Learning to make my own soap has been on my want-to-do list for a long time. A week ago, I finally got that opportunity. I spent a morning at the charming rural homestead of Cathy Riley learning to make soap from natural products. Cathy makes soaps and lip balm and sells them at Eyota's farmers market. It was a hands-on experience with much guidance, instruction, fellowship and fun. By the time the soap was poured into the mold, Cathy's expertise and attention to detail convinced me I was fortunately learning from a skilled soapmaker.
Admittedly, I have a collection (somewhere?) of homemade soap gifts I haven't tried. I decided to try the soaps Cathy sent home with me. Boy was I pleasantly surprised! I immediately noticed the difference--much more skin conditioning, more lather and also worked awsome as a shampoo!! One shower with homemade natural soap and I will never go back to commercial soaps again. The same goes for handwashing--it's sooo soft and has a wonderful fragrance. Dove can't compare!
And the lip balm--no comparison there either. Non-greasy, soft and moist.
The soap we made -- that is, I picked one of the colors.

Friday, June 17, 2011

I have now added fresh homemade yogurt to our menu.  It's amazingly easy and healthy for you.  The good part is that after making it once, you now have the culture to continue making it indefinately just by adding the culture to milk.  For those of you who are lactose intolerant, yoghurt is often well-tolerated by adults who cannot drink fresh milk.

The health benefits of yoghurt include: prevents osteoporosis, reduces risk of high blood pressure, helps treat gastrointestinal conditions, discourages vaginal infections and it makes you feel fuller than other more high-caloric foods.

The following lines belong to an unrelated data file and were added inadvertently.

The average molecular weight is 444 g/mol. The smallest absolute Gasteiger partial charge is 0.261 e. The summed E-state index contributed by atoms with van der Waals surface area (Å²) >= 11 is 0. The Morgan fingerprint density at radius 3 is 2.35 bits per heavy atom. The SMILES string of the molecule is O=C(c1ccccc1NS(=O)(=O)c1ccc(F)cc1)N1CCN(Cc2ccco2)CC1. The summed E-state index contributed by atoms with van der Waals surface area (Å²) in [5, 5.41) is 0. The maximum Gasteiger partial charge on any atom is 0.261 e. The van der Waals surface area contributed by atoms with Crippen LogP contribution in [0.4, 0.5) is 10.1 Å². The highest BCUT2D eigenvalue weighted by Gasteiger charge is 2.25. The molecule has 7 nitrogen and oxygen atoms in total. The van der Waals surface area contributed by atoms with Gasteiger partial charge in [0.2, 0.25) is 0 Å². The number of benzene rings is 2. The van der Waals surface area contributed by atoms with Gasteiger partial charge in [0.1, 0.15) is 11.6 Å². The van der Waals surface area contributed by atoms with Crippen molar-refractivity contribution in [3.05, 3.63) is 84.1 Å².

Below is the process for making yoghurt.  I have included recipes for both raw milk and pasteurized (but non-homogenized) milk.  Also, I started my first batch with a yoghurt culture ordered from here:  www.cheesemaking.com. (order Yogurt Y4) culture.  Instructions, similar to below, are included on the package.  I can recommend this culture as producing perfect results!  Other processes may produce thinner yoghurt.

Also, in lieu of using the oven or rehydrator for fermenting, I put the yoghurt in a large (quart-size) thermo coffee mug with lid; wrapped it in a down-insulated jacket hood and put it in a small well-insulated bag overnight.  By morning, I had perfect-consistency, mildly-tang fresh yoghurt.  Delicious!

Yoghurt from Pasteurized, Non-homogenized, whole milk
1/2 cup good-quality commercial plain yoghurt, or
  1/2 cup yoghurt from previous batch
1 quart pasteurized whole milk, non-homogenized
candy thermometer
-Slowly heat the milk to 180 degrees and allow to cool to about 110 degrees.
Stir in yoghurt and place in a glass, enamel or stainless container.  Cover container and place in a warm oven overnight (150 degrees, or gas oven with pilot).  Put in the refrigerator in the morning to chill for eating.  Mop up any whey that appears on top of the yoghurt.

Yoghurt from raw milk
1 quart raw milk
1/4 cup yoghurt (commercial or from previous batch)
-Warm 1 quart of raw milk in double-boiler to 110 degrees.  Remove 2 Tblsp of the warm milk and add 1 TB of yoghurt.  Put in wide-mouth mason jar.  Add 3 TB yoghurt to jar and stir well.  Cover tightly and place in dehydrator at 95 degrees for 8 hours.**  Transfer to refrigerator to chill.
**If your dehydrator isn't tall enough for pint or quart jars, you can make a tagboard cylinder to increase height of the dehydrator.

Enjoy with fresh fruit and/or granola for breakfast or swirl in a little jam for a great snack.

Saturday, June 11, 2011

Canning Mushrooms

Wild mushrooms should not be canned, so I watch for sales on fresh mushrooms.  My sister Judy tipped me off that mushrooms were on sale for $1.00 per carton at Silver Lake Foods in Rochester.   I was already in Rochester, so off I went.  I got 11 cartons of whole, fresh mushrooms and it made 11 half-pints of chopped mushrooms without using the stems (I save the stems for broth).  That's half the cost of a can of Green Giant mushroom pieces & stems.  Other brands may be cheaper, but usually from China. (I would never buy food products from China--their food and farming practices are too unhealthy and unsanitary.)  FYI: the sale is on until Tues night, 6-14.